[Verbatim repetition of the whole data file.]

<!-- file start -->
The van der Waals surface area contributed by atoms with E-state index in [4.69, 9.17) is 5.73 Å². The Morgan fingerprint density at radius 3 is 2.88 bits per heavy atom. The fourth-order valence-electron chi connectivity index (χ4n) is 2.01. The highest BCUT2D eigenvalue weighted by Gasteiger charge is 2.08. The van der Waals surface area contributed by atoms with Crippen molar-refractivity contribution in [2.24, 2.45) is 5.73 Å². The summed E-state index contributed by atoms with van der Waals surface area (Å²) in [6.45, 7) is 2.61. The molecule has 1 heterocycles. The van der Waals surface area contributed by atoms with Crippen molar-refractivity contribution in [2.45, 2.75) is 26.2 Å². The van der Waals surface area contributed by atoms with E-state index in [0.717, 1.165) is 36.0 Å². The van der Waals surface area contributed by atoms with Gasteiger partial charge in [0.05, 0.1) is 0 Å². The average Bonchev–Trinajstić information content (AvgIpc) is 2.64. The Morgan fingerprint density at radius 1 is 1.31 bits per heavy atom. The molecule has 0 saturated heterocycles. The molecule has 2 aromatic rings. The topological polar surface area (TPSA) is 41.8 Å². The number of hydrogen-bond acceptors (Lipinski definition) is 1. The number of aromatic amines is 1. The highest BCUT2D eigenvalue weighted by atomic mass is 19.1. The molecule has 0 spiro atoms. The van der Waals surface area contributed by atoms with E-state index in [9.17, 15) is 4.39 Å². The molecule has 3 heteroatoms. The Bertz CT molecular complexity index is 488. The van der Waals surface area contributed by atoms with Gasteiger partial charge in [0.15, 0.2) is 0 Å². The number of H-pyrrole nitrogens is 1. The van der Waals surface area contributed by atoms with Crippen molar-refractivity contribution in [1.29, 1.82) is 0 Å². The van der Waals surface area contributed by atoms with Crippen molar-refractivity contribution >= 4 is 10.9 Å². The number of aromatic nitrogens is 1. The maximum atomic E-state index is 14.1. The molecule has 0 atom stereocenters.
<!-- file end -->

The van der Waals surface area contributed by atoms with E-state index in [4.69, 9.17) is 5.73 Å². The Morgan fingerprint density at radius 3 is 2.88 bits per heavy atom. The fourth-order valence-electron chi connectivity index (χ4n) is 2.01. The highest BCUT2D eigenvalue weighted by Gasteiger charge is 2.08. The van der Waals surface area contributed by atoms with Crippen molar-refractivity contribution in [2.24, 2.45) is 5.73 Å². The summed E-state index contributed by atoms with van der Waals surface area (Å²) in [6.45, 7) is 2.61. The molecule has 1 heterocycles. The van der Waals surface area contributed by atoms with Crippen molar-refractivity contribution in [2.45, 2.75) is 26.2 Å². The van der Waals surface area contributed by atoms with E-state index in [0.717, 1.165) is 36.0 Å². The van der Waals surface area contributed by atoms with Gasteiger partial charge in [0.05, 0.1) is 0 Å². The average Bonchev–Trinajstić information content (AvgIpc) is 2.64. The Morgan fingerprint density at radius 1 is 1.31 bits per heavy atom. The molecule has 0 saturated heterocycles. The molecule has 2 aromatic rings. The topological polar surface area (TPSA) is 41.8 Å². The number of hydrogen-bond acceptors (Lipinski definition) is 1. The number of aromatic amines is 1. The highest BCUT2D eigenvalue weighted by atomic mass is 19.1. The molecule has 0 spiro atoms. The van der Waals surface area contributed by atoms with E-state index in [9.17, 15) is 4.39 Å². The molecule has 3 heteroatoms. The Bertz CT molecular complexity index is 488. The van der Waals surface area contributed by atoms with Gasteiger partial charge in [0.15, 0.2) is 0 Å². The number of H-pyrrole nitrogens is 1. The van der Waals surface area contributed by atoms with Crippen molar-refractivity contribution in [1.29, 1.82) is 0 Å². The van der Waals surface area contributed by atoms with Crippen molar-refractivity contribution >= 4 is 10.9 Å². The number of aromatic nitrogens is 1. The maximum atomic E-state index is 14.1. The molecule has 0 atom stereocenters.